2. There’s a difference between a caricature of an Indian as a team mascot and a caricature of Santa Claus, really—that’s not a great example. A better example would be, say, the white characters in some Hong Kong kung-fu movies: they were often caricatured—”the foreign devils”—and I would argue that, yes, that WAS racist against white people. Santa Claus is not meant to represent “white people” in the same way as Chief Wahoo is representative of “Indians.” Now, if you had a team called the Portland Whites, and you had Santa Claus or some other caricatured white person—well, that would be racist, too, particularly if you gave it a terrible name.

      This article isn’t about “wiping out” the Indians. It’s about asking the team to reconsider the mascot.

      1. I think a more fitting example would be the stereotypical image of a cowboy. Drunken, shooting up towns, etc. Thing is, white people don’t take offence at cowboys because it is not an image that represents all white people. Likewise a historical tribal indian chief does not represent modern americans with native ancestry.

        1. “A historical tribal indian chief does not represent modern americans with native ancestry.” I think that statement right there about sums up why perhaps that mascot is worth reconsidering.

          Also, your analogy is still not quite the same: if the mascot and logo of the Dallas Cowboys was a drunken, disheveled cowboy, then I would say probably cowboys (the few that are left) would take offense. The team’s name is “Indians”—that makes the claim that it represents all Indians. It’s not a specific tribe, or person. Again, I posit that if your team was called “White People” and you had a drunken cowboy as a mascot, there would be white people who would take offense. The fact is, in this country, you’re never going to have a perfect analogy that applies to white people because whites have controlled the narrative for so long that there aren’t any equivalents for what happens to other races.

          1. The mascot isn’t drunken or disparaging in any way though. It has a red face because natives wore red face paint when they went to battle and its a baseball team going into a contest. That’s not racist, it is pure ignorance of history that uneducated people assume that it is a skin colour slur.

          2. Person of color says “this is problematic, could we talk about something that would represent our city better and that many Native American have already objected to?”

            Bob (if that’s his name–he bears quite a resemblance to the Pornstache character on Orange Is the New Black), “It’s not racist at all! I know because I am a white person. With knowledge. And you have none.”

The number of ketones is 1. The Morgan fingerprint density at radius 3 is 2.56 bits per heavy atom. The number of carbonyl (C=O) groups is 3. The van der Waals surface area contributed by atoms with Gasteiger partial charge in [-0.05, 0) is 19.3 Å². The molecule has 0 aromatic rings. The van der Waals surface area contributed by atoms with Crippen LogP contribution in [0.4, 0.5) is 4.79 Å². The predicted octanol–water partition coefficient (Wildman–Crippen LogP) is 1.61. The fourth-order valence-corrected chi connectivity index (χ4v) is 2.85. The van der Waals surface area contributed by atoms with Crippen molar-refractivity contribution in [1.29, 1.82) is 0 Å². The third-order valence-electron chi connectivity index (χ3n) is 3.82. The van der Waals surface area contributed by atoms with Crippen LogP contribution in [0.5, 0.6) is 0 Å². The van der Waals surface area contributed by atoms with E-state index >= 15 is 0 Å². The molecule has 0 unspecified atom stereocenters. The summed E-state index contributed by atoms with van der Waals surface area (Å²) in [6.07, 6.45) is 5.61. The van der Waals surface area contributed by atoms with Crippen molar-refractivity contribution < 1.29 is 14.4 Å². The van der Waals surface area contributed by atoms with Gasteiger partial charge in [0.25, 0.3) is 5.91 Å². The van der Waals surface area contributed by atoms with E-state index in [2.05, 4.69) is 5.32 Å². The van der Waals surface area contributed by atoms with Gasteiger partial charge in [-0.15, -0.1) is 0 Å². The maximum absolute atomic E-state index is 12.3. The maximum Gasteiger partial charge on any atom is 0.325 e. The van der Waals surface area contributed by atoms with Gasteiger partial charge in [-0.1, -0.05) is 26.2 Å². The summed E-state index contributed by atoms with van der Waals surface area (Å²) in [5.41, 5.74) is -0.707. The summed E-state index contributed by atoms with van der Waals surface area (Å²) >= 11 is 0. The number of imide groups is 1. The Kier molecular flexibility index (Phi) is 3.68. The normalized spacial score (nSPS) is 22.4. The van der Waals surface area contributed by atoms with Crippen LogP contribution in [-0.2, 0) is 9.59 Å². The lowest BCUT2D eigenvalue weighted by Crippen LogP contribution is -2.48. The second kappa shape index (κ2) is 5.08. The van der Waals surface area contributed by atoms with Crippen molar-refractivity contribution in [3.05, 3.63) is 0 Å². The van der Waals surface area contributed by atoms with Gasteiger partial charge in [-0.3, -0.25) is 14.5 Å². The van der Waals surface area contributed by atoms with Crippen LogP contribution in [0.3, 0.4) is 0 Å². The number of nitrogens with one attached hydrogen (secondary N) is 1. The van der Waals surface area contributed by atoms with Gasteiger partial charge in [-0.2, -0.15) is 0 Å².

Me: ::facepalm::

    3. Santa is a caricature of white people? Absolutely!! The perfect caricature of creepy old white man, enforcing his overly conservative values on all despite their own beliefs and values, pushing his expectations through stalker-ish bullying guilt-trip tactics on a demographic that really doesn’t know how to argue for an alternative. Sounds pretty right for our current White social environment.

      What’s that? You don’t like the gross generalisation? Neither do Native Americans. Or any other minority. Got it?

  3. Thank you for an insightful article, Nivi. I’ll admit, sadly, I never gave too much thought to the Indian’s logo – probably because it’s not my heritage that a major league sports organization is jacking.

    I think that if we started seeing things like the New York PolyWops (Polish/Italian heritage here) or the Long Island Potato Eaters (for all of you from Irish heritage), people would take this sort of “caricature” more seriously.

    “It’s tradition” or “that’s the way it’s always been done” is lazy and ignorant thinking. I’d like to think that, despite what popular politics tell us, we’ve grown past that kind of myopic drek as a society.

    As I’ve matured and started raising my own children, I’ve come to realize that most conflict and strife comes from fear or misunderstanding. The things I railed against when I was younger as “stupid” or rolled my eyes at as “too politically correct” revealed my own shortcomings rather than strengthened me or those around me. It’s only by listening, by trying to understand what’s causing someone pain, that we can grow.

    Attacking and tearing down, erecting straw man arguments to tilt against is done purely out of ego and not out of any true concern for the matter at hand. Rob/Bob go take your narcissistic predilections back to the cheap seats. Leave us out of your self-aggrandizing.

  4. I find it interesting that when I was a kid, I heard a lot of ethnic slurs and jokes aimed at white people; now it seems Archie Bunker was the last person to call German people “Krauts” and French people “Frogs.” Why is that, I wonder. Could it be that white people figured out that it’s rude to label others with derogatory nicknames like “Limey,” “Mick,” etc., and they stopped doing it. Now if only we could extend the same courtesy to people who aren’t white.